WHATEVER HAPPENED to the Balanced Budget Amendment? In the week before adjournment, a House Judiciary subcommittee got to work marking up the amendment the administration proposed. The changes it is making are unquestionably an improvement. They include:
Requiring the president to submit, as well as requiring the Congress to adopt, a balanced budget. Why should a president be allowed to submit a budget with all sorts of expensive goodies that Congress, as it balances the budget, would have to reject?
Requiring that "revenues" rather than "receipts" be used to measure whether the budget is balanced. This is just good budgeting practice.
5 Substituting "fiscal period as established by Congress" for "fiscal year." In 1976, we changed fiscal years and left one three-month period in limbo; without this change, a spending-minded Congress might stuff a big deficit into a small period. Or the Reagan amendment could be read as prohibiting any change in fiscal year altogether -- an unintended and silly result.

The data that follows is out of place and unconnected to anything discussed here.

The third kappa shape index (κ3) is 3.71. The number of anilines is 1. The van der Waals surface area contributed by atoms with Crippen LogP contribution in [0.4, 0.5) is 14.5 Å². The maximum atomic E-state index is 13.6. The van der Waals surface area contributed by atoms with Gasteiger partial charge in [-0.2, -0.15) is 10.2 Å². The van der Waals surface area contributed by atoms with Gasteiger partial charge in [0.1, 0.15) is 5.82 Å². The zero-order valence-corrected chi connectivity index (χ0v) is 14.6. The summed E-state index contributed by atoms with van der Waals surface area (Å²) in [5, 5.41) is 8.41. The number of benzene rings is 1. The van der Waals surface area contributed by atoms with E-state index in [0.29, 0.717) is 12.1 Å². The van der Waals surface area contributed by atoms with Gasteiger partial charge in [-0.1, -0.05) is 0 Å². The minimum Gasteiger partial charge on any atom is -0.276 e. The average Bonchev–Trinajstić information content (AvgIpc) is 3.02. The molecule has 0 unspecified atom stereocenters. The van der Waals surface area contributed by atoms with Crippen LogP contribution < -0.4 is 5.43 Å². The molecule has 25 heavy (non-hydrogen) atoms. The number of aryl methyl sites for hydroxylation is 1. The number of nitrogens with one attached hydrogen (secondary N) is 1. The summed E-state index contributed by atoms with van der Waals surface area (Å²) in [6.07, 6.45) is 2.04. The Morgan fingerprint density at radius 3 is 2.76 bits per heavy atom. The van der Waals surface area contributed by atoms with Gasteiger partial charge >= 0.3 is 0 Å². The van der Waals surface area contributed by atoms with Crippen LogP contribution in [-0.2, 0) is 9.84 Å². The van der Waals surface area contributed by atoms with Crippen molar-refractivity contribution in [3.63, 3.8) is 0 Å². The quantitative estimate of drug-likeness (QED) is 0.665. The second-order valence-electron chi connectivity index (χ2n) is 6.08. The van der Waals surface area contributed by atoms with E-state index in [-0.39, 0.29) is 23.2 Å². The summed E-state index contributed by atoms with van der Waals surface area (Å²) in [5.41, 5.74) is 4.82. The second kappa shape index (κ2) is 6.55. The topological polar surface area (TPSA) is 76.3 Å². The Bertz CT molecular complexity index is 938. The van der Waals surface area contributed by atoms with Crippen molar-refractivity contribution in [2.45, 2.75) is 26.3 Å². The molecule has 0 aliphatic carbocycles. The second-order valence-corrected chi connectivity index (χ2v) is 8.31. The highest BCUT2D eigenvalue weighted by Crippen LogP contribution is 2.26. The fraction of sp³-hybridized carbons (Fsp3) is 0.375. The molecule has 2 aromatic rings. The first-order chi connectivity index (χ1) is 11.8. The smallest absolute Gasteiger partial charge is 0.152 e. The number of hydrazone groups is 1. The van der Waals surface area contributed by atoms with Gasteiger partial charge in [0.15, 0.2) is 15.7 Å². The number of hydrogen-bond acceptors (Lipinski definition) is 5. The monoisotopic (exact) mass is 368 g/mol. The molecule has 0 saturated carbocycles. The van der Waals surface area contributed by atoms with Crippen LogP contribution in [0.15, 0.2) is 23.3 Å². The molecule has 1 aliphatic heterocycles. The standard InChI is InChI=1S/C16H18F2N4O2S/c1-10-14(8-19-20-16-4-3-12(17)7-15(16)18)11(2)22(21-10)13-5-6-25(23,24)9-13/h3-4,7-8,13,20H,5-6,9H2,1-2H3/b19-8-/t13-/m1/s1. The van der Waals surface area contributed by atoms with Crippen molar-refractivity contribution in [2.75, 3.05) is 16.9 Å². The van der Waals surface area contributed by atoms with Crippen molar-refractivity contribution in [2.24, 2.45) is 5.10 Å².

5 Requiring that a congressional decision to allow an unbalanced budget by a 60 percent vote be taken by a recorded roll call. Otherwise, a pro-spending speaker with a heavy gavel might be able to push through an unbalanced budget by voice vote and by refusing to recognize objections or a motion for a roll call.
Three of these changes were sponsored by Rep. William Hughes (D-N.J.) and one by Rep. Caldwell Butler (R-Va.), both fiscal conservatives within their parties. They improve what must be recognized now as a defective draft. They decrease the chances that any amendment can be passed this year, since even if the House Judiciary product were reported to the floor and received a two-thirds vote--by no means a certainty--it would have to be accepted in toto by the Senate or else go to conference committee; and there almost certainly would not be time to pass a conference committee compromise.
Some will charge that House Judiciary members are gutting the amendment. We see it differently: they are illustrating that the amendment sent to Congress was a shoddy product--a political cheap shot--which should not have passed the Senate and should not, in its original form, be sent to the floor of the House. To the argument that the amendment must be passed immediately, even if it is defective, we say, what's the hurry? No one claims it can become effective until 1985 anyway. We don't think it's possible to draft a constitutional amendment that can put us on automatic pilot and guarantee us a balanced budget forever, but it is clear that the House Judiciary product comes closer than the Reagan or Senate versions.